Back When I Saw the Future

I just had reason to look back on a book proposal I wrote in December, 1990, three years before the graphical Web, called "I Have Seen the Future and It Is Nintendo (But Who Killed the Daily News?)"  The phrase "Daily News" was both a look at the ever-so-slow death of New York's Picture Newspaper and a metaphor for print newspapers in general, but I won't bore you recounting what we've all seen happening. I will, however, paste a paragraph that probably seems more prescient than it really is because I know I'm more of an early adapter than an original thinker:

"I see a future where individually tailored, interactive news and advertising will be called up by a generation made literate by playing Super Mario Brothers on Nintendo terminals. We will have even less in common. We will share even less of a cultural heritage. We will be defining our own images; constructing our own news. There are fundamental problems with this, but at the same time the potential is very exciting. We may be passing into an information revolution that more than ever puts the power of information into the hands of the people."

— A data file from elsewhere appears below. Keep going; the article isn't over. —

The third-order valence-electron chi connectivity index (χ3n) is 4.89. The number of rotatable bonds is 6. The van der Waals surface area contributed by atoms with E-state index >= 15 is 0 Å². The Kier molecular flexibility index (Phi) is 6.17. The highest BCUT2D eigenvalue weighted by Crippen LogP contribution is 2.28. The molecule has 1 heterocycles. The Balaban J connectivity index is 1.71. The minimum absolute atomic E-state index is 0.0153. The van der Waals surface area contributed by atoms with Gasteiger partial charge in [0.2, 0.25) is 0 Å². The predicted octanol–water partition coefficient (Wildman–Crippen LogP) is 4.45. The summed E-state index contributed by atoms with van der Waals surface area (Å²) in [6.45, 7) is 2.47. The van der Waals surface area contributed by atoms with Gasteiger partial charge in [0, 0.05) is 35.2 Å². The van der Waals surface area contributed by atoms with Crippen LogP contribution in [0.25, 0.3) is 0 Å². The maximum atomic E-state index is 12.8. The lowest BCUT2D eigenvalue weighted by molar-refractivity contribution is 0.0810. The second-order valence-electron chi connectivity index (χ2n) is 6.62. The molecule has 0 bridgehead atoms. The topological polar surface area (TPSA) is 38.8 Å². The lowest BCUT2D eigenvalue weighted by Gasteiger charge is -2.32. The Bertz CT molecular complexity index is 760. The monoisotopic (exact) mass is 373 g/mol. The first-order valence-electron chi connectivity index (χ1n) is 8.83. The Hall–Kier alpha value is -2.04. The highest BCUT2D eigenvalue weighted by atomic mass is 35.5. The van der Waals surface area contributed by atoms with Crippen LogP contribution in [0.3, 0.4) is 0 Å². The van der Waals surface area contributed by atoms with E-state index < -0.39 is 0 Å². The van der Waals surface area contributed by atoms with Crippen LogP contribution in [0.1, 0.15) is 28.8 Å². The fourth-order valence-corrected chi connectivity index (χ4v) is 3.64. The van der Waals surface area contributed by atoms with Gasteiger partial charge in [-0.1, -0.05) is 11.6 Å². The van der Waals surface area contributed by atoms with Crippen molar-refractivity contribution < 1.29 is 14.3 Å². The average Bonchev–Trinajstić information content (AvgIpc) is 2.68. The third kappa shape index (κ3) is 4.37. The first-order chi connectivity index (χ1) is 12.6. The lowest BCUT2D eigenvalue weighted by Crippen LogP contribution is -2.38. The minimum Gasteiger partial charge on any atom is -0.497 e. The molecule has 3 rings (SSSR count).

The proposal didn't go anywhere. The agent I sent it to educated me on what writing (and reporting) a proposal really entailed, and that seemed like an awful lot of work to do on spec. History has largely proven me correct on that score, too.

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